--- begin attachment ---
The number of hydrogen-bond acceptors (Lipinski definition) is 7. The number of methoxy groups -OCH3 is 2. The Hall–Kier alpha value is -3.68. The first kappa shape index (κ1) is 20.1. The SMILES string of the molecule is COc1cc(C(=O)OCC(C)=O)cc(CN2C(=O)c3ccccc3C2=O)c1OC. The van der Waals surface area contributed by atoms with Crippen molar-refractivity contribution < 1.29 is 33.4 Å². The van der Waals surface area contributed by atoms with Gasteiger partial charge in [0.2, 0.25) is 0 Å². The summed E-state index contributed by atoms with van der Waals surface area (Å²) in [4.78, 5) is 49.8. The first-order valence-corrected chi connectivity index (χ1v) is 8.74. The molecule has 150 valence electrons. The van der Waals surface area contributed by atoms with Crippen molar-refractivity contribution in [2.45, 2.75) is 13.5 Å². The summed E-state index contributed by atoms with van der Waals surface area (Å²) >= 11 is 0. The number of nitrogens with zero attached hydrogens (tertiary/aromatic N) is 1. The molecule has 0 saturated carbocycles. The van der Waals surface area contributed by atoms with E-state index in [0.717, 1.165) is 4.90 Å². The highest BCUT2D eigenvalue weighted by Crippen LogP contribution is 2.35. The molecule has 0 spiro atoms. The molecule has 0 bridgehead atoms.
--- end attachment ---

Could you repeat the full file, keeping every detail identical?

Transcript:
The number of hydrogen-bond acceptors (Lipinski definition) is 7. The number of methoxy groups -OCH3 is 2. The Hall–Kier alpha value is -3.68. The first kappa shape index (κ1) is 20.1. The SMILES string of the molecule is COc1cc(C(=O)OCC(C)=O)cc(CN2C(=O)c3ccccc3C2=O)c1OC. The van der Waals surface area contributed by atoms with Crippen molar-refractivity contribution < 1.29 is 33.4 Å². The van der Waals surface area contributed by atoms with Gasteiger partial charge in [0.2, 0.25) is 0 Å². The summed E-state index contributed by atoms with van der Waals surface area (Å²) in [4.78, 5) is 49.8. The first-order valence-corrected chi connectivity index (χ1v) is 8.74. The molecule has 150 valence electrons. The van der Waals surface area contributed by atoms with Crippen molar-refractivity contribution in [2.45, 2.75) is 13.5 Å². The summed E-state index contributed by atoms with van der Waals surface area (Å²) >= 11 is 0. The number of nitrogens with zero attached hydrogens (tertiary/aromatic N) is 1. The molecule has 0 saturated carbocycles. The van der Waals surface area contributed by atoms with E-state index in [0.717, 1.165) is 4.90 Å². The highest BCUT2D eigenvalue weighted by Crippen LogP contribution is 2.35. The molecule has 0 spiro atoms. The molecule has 0 bridgehead atoms.